Top 5: Believe it or Not
The date was August 19, 1981. American fighter planes shot down two Libyan jets over the Gulf of Sidra, and Ronald Reagan appointed Sandra Day O'Connor to the Supreme Court. That night, Charlie's Angels was broadcast for the last time on its original network run. In sports, a new record for running the mile was set. When your favorite radio station got done with the news and went back to music, the Top 5 that follows contains some of what they were playing. It's a fine bit of evidence for why the Second British Invasion had to happen. In truth, it was already underway--MTV had signed on about three weeks earlier.
5. "Elvira"/Oak Ridge Boys. In 1981, I was working at a country radio station, and this record blew out the phones from the moment we began playing it. I can think of only a handful of other records that generated a similar listener response. Of course, it's the sort of thing guaranteed to make DJs ill after only a handful of plays. Records that blow out the phones generally do.
4. "Jessie's Girl"/Rick Springfield. Probably the most memorable record of the whole summer. "Jessie's Girl" had already done a couple of weeks at Number One by this time, helped by Springfield's role on General Hospital. MTV would help keep Springfield's career alive for the next four years, even though he never made another record remotely as good as this one.
3. "I Don't Need You"/Kenny Rogers. The superstar collaboration between Kenny Rogers and Lionel Richie resulted in some of the blandest records imaginable--but at least Richie, as producer, curbed Rogers' tendency to phone it in. After a string of slapdash records in the late 70s (hugely popular though they were), Richie brought Rogers better material and then made him actually sing it. The hits were big on the pop and AC charts; Rogers' country fans weren't as pleased with them.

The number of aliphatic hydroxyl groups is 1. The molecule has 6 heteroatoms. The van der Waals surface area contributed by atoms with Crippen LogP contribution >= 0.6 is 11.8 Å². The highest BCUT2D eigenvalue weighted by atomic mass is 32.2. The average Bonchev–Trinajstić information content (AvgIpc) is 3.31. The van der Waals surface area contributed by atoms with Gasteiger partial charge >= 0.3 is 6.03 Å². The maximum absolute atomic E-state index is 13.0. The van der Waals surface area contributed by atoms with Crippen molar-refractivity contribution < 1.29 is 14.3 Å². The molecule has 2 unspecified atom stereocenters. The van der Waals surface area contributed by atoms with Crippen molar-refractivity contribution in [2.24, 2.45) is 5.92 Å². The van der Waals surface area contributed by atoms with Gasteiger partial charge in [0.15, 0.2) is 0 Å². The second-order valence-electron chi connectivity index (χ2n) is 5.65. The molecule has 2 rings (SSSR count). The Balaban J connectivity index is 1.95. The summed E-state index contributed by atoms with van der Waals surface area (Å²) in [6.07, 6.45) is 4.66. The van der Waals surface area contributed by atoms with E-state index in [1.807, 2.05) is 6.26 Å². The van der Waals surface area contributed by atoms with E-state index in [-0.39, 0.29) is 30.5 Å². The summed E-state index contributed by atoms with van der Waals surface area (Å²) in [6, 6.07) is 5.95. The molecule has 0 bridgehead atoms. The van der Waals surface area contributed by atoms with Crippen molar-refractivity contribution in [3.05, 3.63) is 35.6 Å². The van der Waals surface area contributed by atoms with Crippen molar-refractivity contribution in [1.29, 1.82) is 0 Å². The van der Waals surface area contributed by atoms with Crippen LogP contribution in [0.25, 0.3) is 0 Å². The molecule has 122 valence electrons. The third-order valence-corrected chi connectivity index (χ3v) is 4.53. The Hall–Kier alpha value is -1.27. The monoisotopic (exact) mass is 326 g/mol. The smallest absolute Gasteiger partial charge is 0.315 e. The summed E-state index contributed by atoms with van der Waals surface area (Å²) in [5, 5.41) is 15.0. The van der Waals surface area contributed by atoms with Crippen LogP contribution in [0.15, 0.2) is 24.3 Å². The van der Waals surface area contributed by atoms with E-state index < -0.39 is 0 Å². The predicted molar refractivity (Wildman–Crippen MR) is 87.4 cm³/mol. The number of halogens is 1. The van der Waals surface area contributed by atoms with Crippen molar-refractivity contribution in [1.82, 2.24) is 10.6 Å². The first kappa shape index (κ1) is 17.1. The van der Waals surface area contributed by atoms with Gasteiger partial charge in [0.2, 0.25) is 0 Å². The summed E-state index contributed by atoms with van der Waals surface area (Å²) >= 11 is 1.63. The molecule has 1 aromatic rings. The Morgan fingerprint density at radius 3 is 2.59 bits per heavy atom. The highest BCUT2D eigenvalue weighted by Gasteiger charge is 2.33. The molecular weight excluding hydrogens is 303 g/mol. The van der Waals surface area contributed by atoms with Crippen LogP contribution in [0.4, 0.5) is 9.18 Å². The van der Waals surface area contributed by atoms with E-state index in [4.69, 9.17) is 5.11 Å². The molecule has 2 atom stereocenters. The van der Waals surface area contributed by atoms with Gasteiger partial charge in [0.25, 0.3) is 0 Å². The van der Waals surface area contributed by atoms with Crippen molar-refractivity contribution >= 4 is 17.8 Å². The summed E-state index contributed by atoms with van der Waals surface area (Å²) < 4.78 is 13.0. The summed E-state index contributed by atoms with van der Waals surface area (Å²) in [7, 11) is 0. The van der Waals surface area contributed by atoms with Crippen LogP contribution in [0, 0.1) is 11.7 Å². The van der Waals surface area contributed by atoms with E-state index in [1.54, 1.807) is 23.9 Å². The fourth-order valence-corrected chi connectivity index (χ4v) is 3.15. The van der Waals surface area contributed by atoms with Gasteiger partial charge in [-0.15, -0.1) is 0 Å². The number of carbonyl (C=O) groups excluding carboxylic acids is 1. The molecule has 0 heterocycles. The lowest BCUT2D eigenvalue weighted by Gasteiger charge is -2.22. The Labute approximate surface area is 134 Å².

2. "Theme from 'Greatest American Hero' (Believe it or Not)"/Joey Scarbury. History will note that between about 1976 and 1982, TV theme songs became major radio hits at a rate unparalleled at any other time. Joey Scarbury's was one of the last. It's best remembered now for being sung by George Costanza on his answering machine in an episode of Seinfeld.
1. "Endless Love"/Diana Ross and Lionel Richie. This song was recorded in Reno, Nevada, between 3:30 and 5:00 one morning--a place and time at which lots of declarations of endless love have been made, later to be broken. Not this one. Nine weeks at Number One made it the biggest hit in Motown history up to that time, even if what's really endless about it is the four minutes and 26 seconds it takes to play.